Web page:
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Labour calls for 'full investigation' into Boris Johnson's Downing Street refurb
24 April 2021, 20:46
A "full investigation" into Boris Johnson's Downing Street flat refurbishment should be held, Labour has insisted.
The Prime Minister insisted he paid for the work in No 11 himself after his ex-adviser Dominic Cummings said he tried to get Tory donors to fund it.
As part of a number of explosive allegations in his blog, Mr Cummings branded the suggestion of getting a donor to fund it "unethical, foolish, possibly illegal".
Rachel Reeves, the Shadow Chancellor of the Duchy of Lancaster, has now called for a full investigation and written to the PM to say: "The Ministerial Code clearly states 'Ministers should be as open as possible with Parliament and the public'.
"This has not happened. Given we know it only takes a text message from a friend to get the full attention at the top of your government, many people will wonder what personal goodwill could be generated by a secret donation to the redecoration of your living quarters.
"Any external financial aid to a Prime Minister's lifestyle must of course be fully declared at the time and as the Ministerial Code makes clear, real and perceived conflicts of interest must be avoided."
A Downing Street spokesperson said: "At all times, the Government and Ministers have acted in accordance with the appropriate codes of conduct and electoral law, and have followed official advice.
"All reportable donations are transparently declared and published – either by the Electoral Commission or the House of Commons registrar – in line with the requirements set out in electoral law, and gifts and benefits received in a ministerial capacity are declared in transparency returns."
The Government has said Mr Johnson met the cost of the refurb – reportedly £200,000 – out of his own pocket.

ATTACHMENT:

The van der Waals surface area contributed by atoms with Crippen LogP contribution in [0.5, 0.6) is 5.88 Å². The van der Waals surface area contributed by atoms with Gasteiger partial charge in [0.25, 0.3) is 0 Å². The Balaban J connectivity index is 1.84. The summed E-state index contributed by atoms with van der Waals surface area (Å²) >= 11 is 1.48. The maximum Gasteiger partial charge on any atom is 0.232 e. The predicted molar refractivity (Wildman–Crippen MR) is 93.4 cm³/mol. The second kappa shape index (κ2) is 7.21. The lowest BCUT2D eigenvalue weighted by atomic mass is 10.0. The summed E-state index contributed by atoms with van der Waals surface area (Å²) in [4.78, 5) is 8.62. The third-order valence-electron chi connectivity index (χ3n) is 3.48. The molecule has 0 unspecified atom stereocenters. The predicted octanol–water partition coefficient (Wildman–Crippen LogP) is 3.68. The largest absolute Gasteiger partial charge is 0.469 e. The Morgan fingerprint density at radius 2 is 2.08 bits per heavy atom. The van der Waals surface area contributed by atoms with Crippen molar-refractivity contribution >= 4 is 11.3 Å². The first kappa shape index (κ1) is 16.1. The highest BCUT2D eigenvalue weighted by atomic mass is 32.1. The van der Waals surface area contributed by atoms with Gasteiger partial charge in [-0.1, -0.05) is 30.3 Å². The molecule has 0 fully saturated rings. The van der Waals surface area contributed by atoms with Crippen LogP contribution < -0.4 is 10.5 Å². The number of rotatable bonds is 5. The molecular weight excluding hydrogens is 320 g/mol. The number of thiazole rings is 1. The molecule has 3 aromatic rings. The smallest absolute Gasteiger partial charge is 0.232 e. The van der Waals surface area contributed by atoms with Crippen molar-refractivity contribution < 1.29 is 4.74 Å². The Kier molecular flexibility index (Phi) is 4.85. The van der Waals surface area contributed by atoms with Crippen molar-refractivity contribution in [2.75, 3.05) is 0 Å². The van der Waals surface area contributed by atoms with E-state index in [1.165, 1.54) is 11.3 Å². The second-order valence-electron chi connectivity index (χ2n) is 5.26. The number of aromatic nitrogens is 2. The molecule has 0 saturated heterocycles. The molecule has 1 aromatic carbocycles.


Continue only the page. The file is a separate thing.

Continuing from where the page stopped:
Cabinet Office minister Lord True said aside from standard work on "painting, sanding and floorboards", "any costs of wider refurbishment in this year have been met by the Prime Minister personally".
The details - revealed in a House of Lords written answer - follow intense speculation as to how the revamp of the flat has been paid for.
Normally, prime ministers receive an annual allowance of up to £30,000 to contribute to the costs of maintaining and furnishing the residency.
However, there have been reports that the lavish overhaul of the flat - overseen by Mr Johnson's fiancee Carrie Symonds - has run to £200,000.
In his answer, Lord True said the Government had been "considering the merits" of whether in future works on the Downing Street estate could be funded by a trust.
He said this could mirror the longstanding arrangements in place for the Prime Minister's official country residence at Chequers, which is held in a private trust, or Dorneywood, which is a charitable trust, reducing the need for public subsidy.
"Such matters are legally complex and policy development is ongoing," he said.
Mr Johnson stopped speaking to Mr Cummings about the issue last year, the ex-Number 10 aide said.
Mr Cummings said he had refused to help organise payments from donors and said the plan would have "almost certainly" broken the rules on "proper disclosure of political donations".
The aide, who left Downing Street towards the end of last year, said he was responding to accusations made by Mr Johnson's current director of communications "regarding me and leaks concerning the PM's renovation of his flat".
In a post on his blog, Mr Cummings wrote: "The PM stopped speaking to me about this matter in 2020 as I told him I thought his plans to have donors secretly pay for the renovation were unethical, foolish, possibly illegal and almost certainly broke the rules on proper disclosure of political donations if conducted in the way he intended.
"I refused to help him organise these payments. My knowledge about them is therefore limited.
"I would be happy to tell the Cabinet Secretary or Electoral Commission what I know concerning this matter."